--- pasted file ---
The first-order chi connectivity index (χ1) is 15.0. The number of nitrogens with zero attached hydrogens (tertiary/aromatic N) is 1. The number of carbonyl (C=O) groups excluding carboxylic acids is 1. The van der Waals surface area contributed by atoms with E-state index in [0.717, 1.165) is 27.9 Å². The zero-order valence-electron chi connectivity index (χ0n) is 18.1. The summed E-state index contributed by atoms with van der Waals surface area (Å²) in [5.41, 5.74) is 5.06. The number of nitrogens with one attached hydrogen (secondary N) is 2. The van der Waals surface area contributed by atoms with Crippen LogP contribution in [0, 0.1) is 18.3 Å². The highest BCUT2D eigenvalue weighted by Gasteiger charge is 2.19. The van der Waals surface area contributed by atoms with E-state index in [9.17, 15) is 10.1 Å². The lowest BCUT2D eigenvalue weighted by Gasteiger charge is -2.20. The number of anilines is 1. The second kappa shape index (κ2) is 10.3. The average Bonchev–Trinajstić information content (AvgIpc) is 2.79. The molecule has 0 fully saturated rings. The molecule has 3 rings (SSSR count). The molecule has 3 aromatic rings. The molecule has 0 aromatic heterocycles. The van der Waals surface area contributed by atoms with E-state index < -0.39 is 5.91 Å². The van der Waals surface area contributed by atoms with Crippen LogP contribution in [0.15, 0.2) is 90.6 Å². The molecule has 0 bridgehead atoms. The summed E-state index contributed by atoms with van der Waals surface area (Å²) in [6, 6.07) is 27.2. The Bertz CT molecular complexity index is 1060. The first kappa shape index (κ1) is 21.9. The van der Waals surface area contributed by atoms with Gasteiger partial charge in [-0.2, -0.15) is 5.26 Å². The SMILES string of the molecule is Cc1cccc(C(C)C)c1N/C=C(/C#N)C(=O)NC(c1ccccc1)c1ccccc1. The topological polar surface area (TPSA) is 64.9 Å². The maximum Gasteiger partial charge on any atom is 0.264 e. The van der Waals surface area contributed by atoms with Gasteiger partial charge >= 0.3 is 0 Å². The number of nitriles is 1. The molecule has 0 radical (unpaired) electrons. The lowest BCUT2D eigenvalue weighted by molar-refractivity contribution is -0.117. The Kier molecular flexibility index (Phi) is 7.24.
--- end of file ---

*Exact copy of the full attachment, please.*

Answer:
The first-order chi connectivity index (χ1) is 15.0. The number of nitrogens with zero attached hydrogens (tertiary/aromatic N) is 1. The number of carbonyl (C=O) groups excluding carboxylic acids is 1. The van der Waals surface area contributed by atoms with E-state index in [0.717, 1.165) is 27.9 Å². The zero-order valence-electron chi connectivity index (χ0n) is 18.1. The summed E-state index contributed by atoms with van der Waals surface area (Å²) in [5.41, 5.74) is 5.06. The number of nitrogens with one attached hydrogen (secondary N) is 2. The van der Waals surface area contributed by atoms with Crippen LogP contribution in [0, 0.1) is 18.3 Å². The highest BCUT2D eigenvalue weighted by Gasteiger charge is 2.19. The van der Waals surface area contributed by atoms with E-state index in [9.17, 15) is 10.1 Å². The lowest BCUT2D eigenvalue weighted by Gasteiger charge is -2.20. The number of anilines is 1. The second kappa shape index (κ2) is 10.3. The average Bonchev–Trinajstić information content (AvgIpc) is 2.79. The molecule has 0 fully saturated rings. The molecule has 3 rings (SSSR count). The molecule has 3 aromatic rings. The molecule has 0 aromatic heterocycles. The van der Waals surface area contributed by atoms with E-state index < -0.39 is 5.91 Å². The van der Waals surface area contributed by atoms with Crippen LogP contribution in [0.15, 0.2) is 90.6 Å². The molecule has 0 bridgehead atoms. The summed E-state index contributed by atoms with van der Waals surface area (Å²) in [6, 6.07) is 27.2. The Bertz CT molecular complexity index is 1060. The first kappa shape index (κ1) is 21.9. The van der Waals surface area contributed by atoms with Gasteiger partial charge in [-0.2, -0.15) is 5.26 Å². The SMILES string of the molecule is Cc1cccc(C(C)C)c1N/C=C(/C#N)C(=O)NC(c1ccccc1)c1ccccc1. The topological polar surface area (TPSA) is 64.9 Å². The maximum Gasteiger partial charge on any atom is 0.264 e. The van der Waals surface area contributed by atoms with Gasteiger partial charge >= 0.3 is 0 Å². The number of nitriles is 1. The molecule has 0 radical (unpaired) electrons. The lowest BCUT2D eigenvalue weighted by molar-refractivity contribution is -0.117. The Kier molecular flexibility index (Phi) is 7.24.